Fibular allograft remains a widely used strut for corpectomy surgeries. The amount of graft material that can be packed into an allograft strut has not been quantified. Cages are an alternative to fibular allograft for fusion surgeries. The authors of this study assessed the suitability of carbon fiber–reinforced polyetheretherketone (CFRP) cages for anterior corpectomy surgeries. They further explored the parameters known to affect fusion rates in clinical practice.

METHODS

Six fibular allografts were tested at standard lengths. Three sets of carbon fiber cages (Bengal, DePuy Spine), each with a different footprint size but the same lengths, were tested. The allografts and cages were wrapped in adhesive, fluid-tight transparent barriers and filled with oil. The volume and weight of the oil instilled as well as the implant footprints were measured. The fibular allografts and cages were tested at 20-, 40-, and 50-mm lengths. Two investigators independently performed all measurements 5 times. Five CFRP cubes (1 × 1 × 1 cm) were tested under pure compression, and load versus displacement curves were plotted to determine the modulus of elasticity.

RESULTS

Significantly more oil fit in the CFRP cages than in the fibular allografts (p < 0.0001). The weight and volume of oil was 4–6 times greater in the cages. Interobserver (r = 0.991) and intraobserver (r = 0.993) reliability was excellent. The modulus of elasticity for CFRP was 16.44 ± 2.07 GPa.

CONCLUSIONS

Carbon fiber–reinforced polyetheretherketone cages can accommodate much more graft material than can fibular allografts. In clinical practice, the ability to deliver greater amounts of graft material following a corpectomy may improve fusion rates.

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Robert F. Heary, Ira M. Goldstein, Katarzyna M. Getto and Nitin Agarwal

Cervical disc arthroplasty (CDA) has been gaining popularity as a surgical alternative to anterior cervical discectomy and fusion. Spontaneous fusion following a CDA is uncommon. A few anecdotal reports of heterotrophic ossification around the implant sites have been noted for the BRYAN, ProDisc-C, Mobi-C, PRESTIGE, and PCM devices. All CDA fusions reported to date have been in devices that are semiconstrained.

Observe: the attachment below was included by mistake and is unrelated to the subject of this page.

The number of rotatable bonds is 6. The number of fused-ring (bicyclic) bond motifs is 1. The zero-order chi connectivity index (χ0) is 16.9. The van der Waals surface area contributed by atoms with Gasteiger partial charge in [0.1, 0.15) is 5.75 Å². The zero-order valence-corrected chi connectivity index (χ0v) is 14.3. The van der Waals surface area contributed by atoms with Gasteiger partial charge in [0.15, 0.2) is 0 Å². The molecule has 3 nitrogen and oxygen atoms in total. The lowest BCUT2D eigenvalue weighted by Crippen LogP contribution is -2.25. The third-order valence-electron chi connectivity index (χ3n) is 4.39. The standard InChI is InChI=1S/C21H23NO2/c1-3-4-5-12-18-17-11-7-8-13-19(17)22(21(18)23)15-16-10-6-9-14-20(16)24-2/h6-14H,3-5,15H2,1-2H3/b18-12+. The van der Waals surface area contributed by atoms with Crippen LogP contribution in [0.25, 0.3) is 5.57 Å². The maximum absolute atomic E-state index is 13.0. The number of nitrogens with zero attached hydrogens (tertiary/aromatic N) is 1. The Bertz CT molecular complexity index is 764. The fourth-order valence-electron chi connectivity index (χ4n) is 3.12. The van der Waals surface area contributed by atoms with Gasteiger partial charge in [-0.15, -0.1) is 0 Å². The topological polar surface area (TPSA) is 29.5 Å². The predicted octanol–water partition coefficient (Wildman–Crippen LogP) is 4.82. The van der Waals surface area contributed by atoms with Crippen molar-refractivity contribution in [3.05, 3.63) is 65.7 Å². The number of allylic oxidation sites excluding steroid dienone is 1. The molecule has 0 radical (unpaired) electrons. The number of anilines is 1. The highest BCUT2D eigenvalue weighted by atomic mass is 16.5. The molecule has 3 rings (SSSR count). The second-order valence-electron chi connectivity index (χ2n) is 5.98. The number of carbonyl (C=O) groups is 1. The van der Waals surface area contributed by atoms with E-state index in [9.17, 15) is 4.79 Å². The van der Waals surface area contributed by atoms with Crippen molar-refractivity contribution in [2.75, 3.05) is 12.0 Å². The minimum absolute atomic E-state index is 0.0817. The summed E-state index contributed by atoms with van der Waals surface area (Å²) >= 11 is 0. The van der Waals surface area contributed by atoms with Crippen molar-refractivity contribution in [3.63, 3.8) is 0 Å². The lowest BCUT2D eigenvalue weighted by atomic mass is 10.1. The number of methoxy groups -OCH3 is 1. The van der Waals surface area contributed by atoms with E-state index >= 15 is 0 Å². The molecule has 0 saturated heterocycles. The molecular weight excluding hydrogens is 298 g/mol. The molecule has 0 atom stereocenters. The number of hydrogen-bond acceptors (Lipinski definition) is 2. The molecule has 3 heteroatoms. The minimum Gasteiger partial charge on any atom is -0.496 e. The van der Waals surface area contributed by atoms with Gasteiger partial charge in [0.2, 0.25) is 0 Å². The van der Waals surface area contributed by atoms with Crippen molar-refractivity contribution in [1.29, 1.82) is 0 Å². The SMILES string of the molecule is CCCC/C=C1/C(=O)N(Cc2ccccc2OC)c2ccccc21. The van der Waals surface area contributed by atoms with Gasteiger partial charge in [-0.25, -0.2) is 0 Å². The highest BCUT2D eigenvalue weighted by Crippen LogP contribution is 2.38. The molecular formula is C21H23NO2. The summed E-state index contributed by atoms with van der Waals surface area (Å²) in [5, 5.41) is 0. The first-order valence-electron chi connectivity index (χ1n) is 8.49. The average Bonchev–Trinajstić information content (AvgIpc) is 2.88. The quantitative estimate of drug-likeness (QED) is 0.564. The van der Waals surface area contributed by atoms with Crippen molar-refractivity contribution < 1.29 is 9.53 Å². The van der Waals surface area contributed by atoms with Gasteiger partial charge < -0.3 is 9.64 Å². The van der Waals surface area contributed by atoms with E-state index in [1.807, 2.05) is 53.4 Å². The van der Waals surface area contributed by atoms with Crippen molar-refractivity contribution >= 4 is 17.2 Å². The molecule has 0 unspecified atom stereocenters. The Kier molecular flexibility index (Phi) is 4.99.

The authors reported the case of a 56-year-old man who presented with left C-7 radiculopathy and neck pain for 10 weeks after an assault injury. There was evidence of disc herniation at the C6–7 level. He was otherwise healthy with functional scores on the visual analog scale (VAS, 4.2); neck disability index (NDI, 16); and the 36-item short form health survey (SF-36; physical component summary [PSC] score 43 and mental component summary [MCS] score 47). The patient underwent total disc replacement in which the DISCOVER Artificial Cervical Disc (DePuy Spine, Inc.) was used. The patient was seen at regular follow-up visits up to 60 months. At his 60-month follow-up visit, he had complete radiographic fusion at the C6–7 level with bridging trabecular bone and no motion at the index site on dynamic imaging. He was pain free, with a VAS score of 0, NDI score of 0, and SF-36 PCS and MCS scores of 61 and 55, respectively.

Conclusions

This is the first case report that identifies the phenomenon of fusion around a nonconstrained cervical prosthesis. Despite this unwanted radiographic outcome, the patient's clinical outcome was excellent.

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Robert F. Heary, Nitin Agarwal, James C. Barrese, Maureen T. Barry and Ada Baisre

Lesions metastatic to the site of a meningioma resection from a different primary tumor are rare. Metastasis of a tumor without a known primary tumor is also rare. Metastasis of a renal cell carcinoma, without an identifiable primary tumor, to the bed of a meningioma resection has not been previously reported.

The authors describe the case of a 54-year-old man who presented with decreased sensory and motor function in the lower extremities. He underwent T3–5 laminectomies and gross-total removal of an intradural, extramedullary meningioma. The postoperative course was uneventful, and the patient regained full neurological function. After a 3-year period, he developed progressive upper thoracic pain and lower-extremity paresthesias. Imaging studies showed an epidural mass at the T2–4 levels and what appeared to be blastic involvement of the T2–4 vertebrae. A metastatic workup was negative. Emergency revision laminectomies yielded a fibrous, nonvascular mass. Neuropathology was consistent with metastatic renal cell carcinoma. After 6 months, the patient's symptoms of pain and paresthesias recurred. Repeat excision, with decompression of the spinal cord, revealed tumor cells morphologically and immunophenotypically similar to those obtained from the prior surgery. Cytogenetic analysis confirmed the presence of metastatic renal cell carcinoma.

A novel case of an epidural metastatic renal cell carcinoma, of unknown primary origin, in the same operative bed of a previously resected intradural, extramedullary meningioma of the thoracic spine is reported.